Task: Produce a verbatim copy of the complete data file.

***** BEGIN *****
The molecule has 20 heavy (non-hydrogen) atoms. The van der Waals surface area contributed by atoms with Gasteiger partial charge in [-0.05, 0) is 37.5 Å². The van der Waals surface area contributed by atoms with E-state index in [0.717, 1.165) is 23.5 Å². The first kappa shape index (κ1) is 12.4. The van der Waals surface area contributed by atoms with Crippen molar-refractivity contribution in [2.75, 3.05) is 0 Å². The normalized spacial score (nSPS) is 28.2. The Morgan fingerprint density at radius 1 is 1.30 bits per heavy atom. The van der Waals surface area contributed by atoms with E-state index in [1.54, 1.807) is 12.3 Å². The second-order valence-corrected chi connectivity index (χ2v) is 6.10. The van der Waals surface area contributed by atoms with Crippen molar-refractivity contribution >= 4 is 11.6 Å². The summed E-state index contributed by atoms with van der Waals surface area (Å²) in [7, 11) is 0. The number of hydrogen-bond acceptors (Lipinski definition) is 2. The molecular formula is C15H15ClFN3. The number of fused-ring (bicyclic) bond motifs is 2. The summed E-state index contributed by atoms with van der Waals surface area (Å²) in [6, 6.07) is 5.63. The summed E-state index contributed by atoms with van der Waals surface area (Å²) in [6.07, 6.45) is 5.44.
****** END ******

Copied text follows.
The molecule has 20 heavy (non-hydrogen) atoms. The van der Waals surface area contributed by atoms with Gasteiger partial charge in [-0.05, 0) is 37.5 Å². The van der Waals surface area contributed by atoms with E-state index in [0.717, 1.165) is 23.5 Å². The first kappa shape index (κ1) is 12.4. The van der Waals surface area contributed by atoms with Crippen molar-refractivity contribution in [2.75, 3.05) is 0 Å². The normalized spacial score (nSPS) is 28.2. The Morgan fingerprint density at radius 1 is 1.30 bits per heavy atom. The van der Waals surface area contributed by atoms with E-state index in [1.54, 1.807) is 12.3 Å². The second-order valence-corrected chi connectivity index (χ2v) is 6.10. The van der Waals surface area contributed by atoms with Crippen molar-refractivity contribution >= 4 is 11.6 Å². The summed E-state index contributed by atoms with van der Waals surface area (Å²) in [7, 11) is 0. The number of hydrogen-bond acceptors (Lipinski definition) is 2. The molecular formula is C15H15ClFN3. The number of fused-ring (bicyclic) bond motifs is 2. The summed E-state index contributed by atoms with van der Waals surface area (Å²) in [6, 6.07) is 5.63. The summed E-state index contributed by atoms with van der Waals surface area (Å²) in [6.07, 6.45) is 5.44.